Also, I received a suggestion this week from a blog reader Sue McGraw to put a small trampoline in the class. This would be an excellent release of energy for a student. Make sure you have high ceilings. Click here for the website.
Happy Brain Breaks

Wednesday, October 1, 2008

Paper Twirling Brain Break

You should be taking a brain break every 25 minutes.
This will help you focus and concentrate.
Take the paper with your palm up in one hand.
Twirl it around your back and catch (don't grab) it with the other.
Twirl (go around and around) as fast as you can.
Switch directions.

Wednesday, September 24, 2008

Slap Count Brain Break

Slap Count

Face each other with your palms up.

Person A should take their right hand and cross over and hit person B’s right hand and say 1

Then person A should take their left hand and cross over and hit person B’s left hand and say 2

Person B does the same except says 3 and 4.

This repeats until you reach 30.


Go up by 3’s 5’s, or any number.

Start at a number and go down by another number (like start at 34 and go down by 3’s)

Start at one and double each number

Each person spells their own name or any other vocabulary from class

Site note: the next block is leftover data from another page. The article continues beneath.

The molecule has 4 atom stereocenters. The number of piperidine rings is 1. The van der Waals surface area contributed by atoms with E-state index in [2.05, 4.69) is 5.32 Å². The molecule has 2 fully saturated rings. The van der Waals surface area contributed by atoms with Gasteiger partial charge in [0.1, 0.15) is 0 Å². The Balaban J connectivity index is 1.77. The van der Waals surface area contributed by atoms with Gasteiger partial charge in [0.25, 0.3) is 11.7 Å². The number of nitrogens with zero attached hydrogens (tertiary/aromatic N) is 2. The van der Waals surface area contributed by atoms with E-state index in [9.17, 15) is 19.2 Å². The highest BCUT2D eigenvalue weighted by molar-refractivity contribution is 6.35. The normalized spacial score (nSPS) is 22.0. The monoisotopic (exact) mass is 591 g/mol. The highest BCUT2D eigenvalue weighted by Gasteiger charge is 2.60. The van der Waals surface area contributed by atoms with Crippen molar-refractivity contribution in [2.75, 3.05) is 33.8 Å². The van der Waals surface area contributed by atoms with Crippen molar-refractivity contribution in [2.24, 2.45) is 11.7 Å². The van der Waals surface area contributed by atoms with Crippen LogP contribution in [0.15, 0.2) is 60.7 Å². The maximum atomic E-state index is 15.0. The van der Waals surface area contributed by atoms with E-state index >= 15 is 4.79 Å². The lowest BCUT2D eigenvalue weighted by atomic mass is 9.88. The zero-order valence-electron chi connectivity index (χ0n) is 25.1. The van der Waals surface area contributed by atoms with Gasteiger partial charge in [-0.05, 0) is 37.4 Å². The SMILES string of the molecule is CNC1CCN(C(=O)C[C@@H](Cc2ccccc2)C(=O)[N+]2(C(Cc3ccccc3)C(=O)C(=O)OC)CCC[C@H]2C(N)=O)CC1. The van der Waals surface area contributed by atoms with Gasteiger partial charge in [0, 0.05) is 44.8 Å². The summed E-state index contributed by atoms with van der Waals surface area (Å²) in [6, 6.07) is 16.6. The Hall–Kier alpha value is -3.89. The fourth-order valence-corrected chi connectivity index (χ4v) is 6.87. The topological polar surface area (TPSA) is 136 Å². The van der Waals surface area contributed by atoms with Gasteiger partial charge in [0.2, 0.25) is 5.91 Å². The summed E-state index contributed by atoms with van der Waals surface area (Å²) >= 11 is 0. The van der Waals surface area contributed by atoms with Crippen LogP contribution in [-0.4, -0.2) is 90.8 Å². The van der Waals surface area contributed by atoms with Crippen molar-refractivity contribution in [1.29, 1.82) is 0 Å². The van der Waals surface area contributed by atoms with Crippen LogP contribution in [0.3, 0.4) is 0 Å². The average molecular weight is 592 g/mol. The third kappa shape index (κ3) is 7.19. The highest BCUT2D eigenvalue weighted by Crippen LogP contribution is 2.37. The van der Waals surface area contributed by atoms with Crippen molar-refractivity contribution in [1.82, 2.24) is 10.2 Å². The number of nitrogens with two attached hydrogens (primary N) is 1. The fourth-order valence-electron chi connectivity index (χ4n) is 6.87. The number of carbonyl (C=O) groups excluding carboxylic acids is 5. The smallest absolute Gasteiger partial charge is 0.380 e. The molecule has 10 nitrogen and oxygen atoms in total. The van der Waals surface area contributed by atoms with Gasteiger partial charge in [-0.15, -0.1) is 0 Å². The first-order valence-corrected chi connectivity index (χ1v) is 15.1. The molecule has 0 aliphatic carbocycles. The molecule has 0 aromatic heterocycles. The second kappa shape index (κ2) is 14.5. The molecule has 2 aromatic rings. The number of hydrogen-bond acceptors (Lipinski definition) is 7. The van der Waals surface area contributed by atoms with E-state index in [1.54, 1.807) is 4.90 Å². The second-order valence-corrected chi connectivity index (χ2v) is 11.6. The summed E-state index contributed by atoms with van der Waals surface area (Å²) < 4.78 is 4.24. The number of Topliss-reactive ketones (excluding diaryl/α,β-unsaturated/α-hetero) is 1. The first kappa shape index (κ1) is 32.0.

Make a pattern like the left hand always adds 2 and the right hand always adds 3

Each person spells a word. Both try to figure out the other person’s word.

Thanks to Jean Blaydes Madigan for this idea

Friday, September 12, 2008

Hook Ups Brain Break

One person should
Clap and miss
Thumbs down
Hands together
Scoop the ice cream (like pictured)

The other person should
Point out a finger or thumb for the other person to move (don't touch the finger)
Try pointing to a few fingers before switching roles

This Brain Break crosses the mid-line of your body and helps both sides of your brain work together.

Thanks to Jean Blaydes Madigan for this idea.

Thursday, September 11, 2008

Rocks, Paper, Scissors, MATH

Brain Break: Rocks, Paper, Scissors, Math
•You can only use the numbers 1,2,3 or 4
•You can’t use your thumb as a number
•You must hold your hand flat
•The first person to add the numbers together wins that round.
•Have students play the best of 5 rounds.

•Variations are that one person is negative, both are negative, or multiply the numbers.

Wednesday, September 10, 2008

Passing out Papers will Never be the Same

Teachers STOP passing out papers. Instead, lets have our students pass out papers. Actually, have our students throw out the papers into the air to the rest of the class. Pick a student at random, and have him/her throw the papers into the air (not at other students) and all of the papers go everywhere. Most students will quickly get up and go over and get their paper. If it is a worksheet, they just have to go over and pick up one. Some students will want to ask other students to get their paper. Try and encourage all to get out of their seats. It promotes a good movement brain break.
**For tests and quizzes, I still encourage teachers to pass out these.
Dave Sladkey

Thanks to Pat Quinn for this idea